This appeal is from appellant's conviction for aggravated assault. The issues raised on appeal are the admissibility of hearsay evidence offered under the res gestae exception to the hearsay rule, and the sufficiency of the evidence. We find no error and affirm.
1. The alleged victim in this case is appellant's mother. She did not testify at trial, but the State introduced the testimony of Wight, a friend of the victim, who related what the victim told her about the assault with which appellant was charged. In overruling appellant's hearsay objection, the trial court found that the testimony was sufficiently close in time to the events related so as to be within the res gestae exception.
"Under OCGA 24-3-3
, '(d)eclarations accompanying an act, or so nearly connected therewith in time as to be free from all suspicion of device or afterthought, shall be admissible in evidence as part of the res gestae.' The admissibility of declarations as part of the res gestae is left to the sound discretion of the trial court, considering the time, circumstances, and statements in question. [Cit.] It is a determination in which very often no precise time when the res gestae ends may be fixed. [Cits.]" Ward v. State, 186 Ga. App. 503 (1) (368 SE2d 139) (1988)
Wight testified in a proffer of evidence outside the jury's presence that the victim arrived at Wight's home at 6:00 a.m., visibly suffering from a beating, and related the following: that while she was in the kitchen around 5:30 a.m., appellant hit her in the back of the head, beat her, and then dragged her into the swimming pool, and that she had then driven to Wight's home. Wight testified that the victim lived 12 miles from Wight's home and that the drive took 20 minutes. Applying those facts to the rule stated in Ward, supra, we find no abuse of discretion in the trial court's decision that the statements came within the res gestae. Accordingly, we find no error in the admission of Wight's testimony.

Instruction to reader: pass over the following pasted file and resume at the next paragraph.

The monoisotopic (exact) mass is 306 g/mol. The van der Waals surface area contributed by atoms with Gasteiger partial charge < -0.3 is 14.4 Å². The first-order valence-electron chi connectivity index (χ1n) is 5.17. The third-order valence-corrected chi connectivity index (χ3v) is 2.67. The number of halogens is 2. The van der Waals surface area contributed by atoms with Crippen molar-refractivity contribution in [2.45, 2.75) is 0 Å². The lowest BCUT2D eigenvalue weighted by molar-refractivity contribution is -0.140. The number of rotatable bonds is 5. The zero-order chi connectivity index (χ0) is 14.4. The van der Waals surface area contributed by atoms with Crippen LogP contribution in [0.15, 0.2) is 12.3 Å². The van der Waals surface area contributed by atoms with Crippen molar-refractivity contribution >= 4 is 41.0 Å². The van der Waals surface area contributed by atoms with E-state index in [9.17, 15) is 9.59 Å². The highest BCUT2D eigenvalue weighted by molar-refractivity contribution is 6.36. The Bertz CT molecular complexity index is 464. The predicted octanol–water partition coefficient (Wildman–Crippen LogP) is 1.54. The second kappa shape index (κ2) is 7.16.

2. For the first time on appeal, appellant contends that admission of Wight's testimony concerning the victim's statements deprived her of her constitutional right to confront witnesses against her. "Grounds which may be considered . . . on appeal are limited to those which were raised at trial." Proffitt v. State, 181 Ga. App. 564 (2) (353 SE2d 61) (1987)
3. The evidence adduced at trial authorized the jury to find that appellant attacked and beat her mother with a baseball bat and then dragged her into a swimming pool, causing severe bruises, cuts, and scrapes, and breaking her glasses and a bridge in her mouth. We find that evidence sufficient to authorize a rational trier of fact to find appellant guilty beyond a reasonable doubt of aggravated assault. Jackson v. Virginia, 443 U. S. 307 (99 SC 2781, 61 LE2d 560) (1979); Adams v. State, 173 Ga. App. 877 (1) (328 SE2d 767) (1985)
J. Brown Moseley, District Attorney, for appellee.